Hamburg was the nation's second largest city next to Berlin. Its Reeperbahn in the St. Pauli section of town was home to a red-light district spilling over with grime, smut, and excess, and The Monks were an instant success. Hamburg was also home of Deutsche Grammophon, the parent company of Polydor International. With the perfect blend of strong image, instant branding, and promising demos, Polydor signed The Monks.

Black Monk Time was recorded in Cologne during November of 1965 and was released to the German record buying public in March 1966. The Monks toured non-stop for the next year and a half, some times playing in three towns a night, doing two sets in each.
Despite that, Black Monk Time petered out in the record stores, and Polydor asked for a more commercial second single. The band had a contract to fulfill, and the result was "Cuckoo". It did well for the group, leading to better gigs, exposure, and television appearances. Soon The Monks found themselves sharing bills with fellow rock and roll pioneers The Troggs, The Kinks, and Jimi Hendrix.

The breakneck pace began to take its toll, and cracks began to show. Remy was disillusioned with "Cuckoo” ’s softer sound. His relationship with Niemann and the Aulich's began to sour, and the management team broke up in bitterness. The Monks would have to face the music by themselves.

1967's "Love Can Tame The Wild" b/w "He Went Down To The Sea" was pressed in the greatest quantity of any Monks record yet, showcasing an even softer and more traditional direction than their last. With mounting tensions and unrealistic expectations, the band focused on their upcoming tour of Asia and the exciting prospect of a new album.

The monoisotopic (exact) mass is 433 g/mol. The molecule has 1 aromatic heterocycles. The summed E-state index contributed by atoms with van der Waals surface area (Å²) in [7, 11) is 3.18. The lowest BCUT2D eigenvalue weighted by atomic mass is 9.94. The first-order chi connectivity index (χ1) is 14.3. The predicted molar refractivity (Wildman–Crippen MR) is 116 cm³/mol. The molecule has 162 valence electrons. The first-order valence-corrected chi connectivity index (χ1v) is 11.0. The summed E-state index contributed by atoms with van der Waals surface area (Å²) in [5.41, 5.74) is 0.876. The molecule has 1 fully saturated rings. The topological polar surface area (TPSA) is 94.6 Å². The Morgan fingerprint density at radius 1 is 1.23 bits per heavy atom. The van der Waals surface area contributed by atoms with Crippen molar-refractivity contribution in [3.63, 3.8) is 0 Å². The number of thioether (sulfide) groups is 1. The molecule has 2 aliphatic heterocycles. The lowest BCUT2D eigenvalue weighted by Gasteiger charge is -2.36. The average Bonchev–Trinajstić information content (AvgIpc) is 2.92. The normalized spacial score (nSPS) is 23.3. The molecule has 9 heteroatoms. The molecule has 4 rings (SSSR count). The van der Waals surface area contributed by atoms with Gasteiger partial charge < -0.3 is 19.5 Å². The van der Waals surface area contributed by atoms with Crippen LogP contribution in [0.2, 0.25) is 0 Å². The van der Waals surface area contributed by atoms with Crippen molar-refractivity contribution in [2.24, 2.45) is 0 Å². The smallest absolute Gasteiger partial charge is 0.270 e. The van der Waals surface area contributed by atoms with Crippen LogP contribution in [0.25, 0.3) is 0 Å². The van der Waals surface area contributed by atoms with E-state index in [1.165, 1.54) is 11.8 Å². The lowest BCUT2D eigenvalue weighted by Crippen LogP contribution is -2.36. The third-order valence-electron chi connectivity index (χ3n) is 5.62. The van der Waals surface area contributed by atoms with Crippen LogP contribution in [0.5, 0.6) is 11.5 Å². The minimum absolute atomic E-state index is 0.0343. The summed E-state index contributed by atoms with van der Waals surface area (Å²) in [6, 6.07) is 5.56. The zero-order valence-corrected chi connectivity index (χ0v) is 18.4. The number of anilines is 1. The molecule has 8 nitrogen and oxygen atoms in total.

Yet alas, it wasn't to be. On the day before their departure to Asia, Burger received a note from Johnston reading: "I can't take it any longer. I'm going back." The band was over, and they all went there separate ways. Years went by and the story of the Monks receded into memory.

Over time collectors specializing in the obscure rediscovered the Monks. Fanzine Ugly Things did an extensive Monks piece/interview in 1992. Shaw wrote a book about the group in 1994 (Black Monk Time, Carson Street Publishing Inc.). Eventually, all of the Monks reconnected and decided to reunite for a handful of events. The first took place in 1999 at the Cavestomp! festival in New York. Spain followed in 2004 (without Roger Johnston who had passed away.) In 2006 German director Dietmar Post created a documentary entitled Monks-The Transatlantic Feedback. To support it there was a German and Austrian reunion in 2007. Dave Day passed away in 2008. It seems that time waits for no Monk.

The 2009 Light In The Attic reissue of Black Monk Time and The Early Years 1964-1965 is the current manifestation of the Monks' crystallized vision. It means the world to us (and to the Monks; remember, "We're all Monks!"). As far as we're concerned, we feel that Monk music should be filed with pride alongside the Velvet Underground, Can, The Stooges, and Fela Kuti in the great record cannon in the sky. Long live The Monks!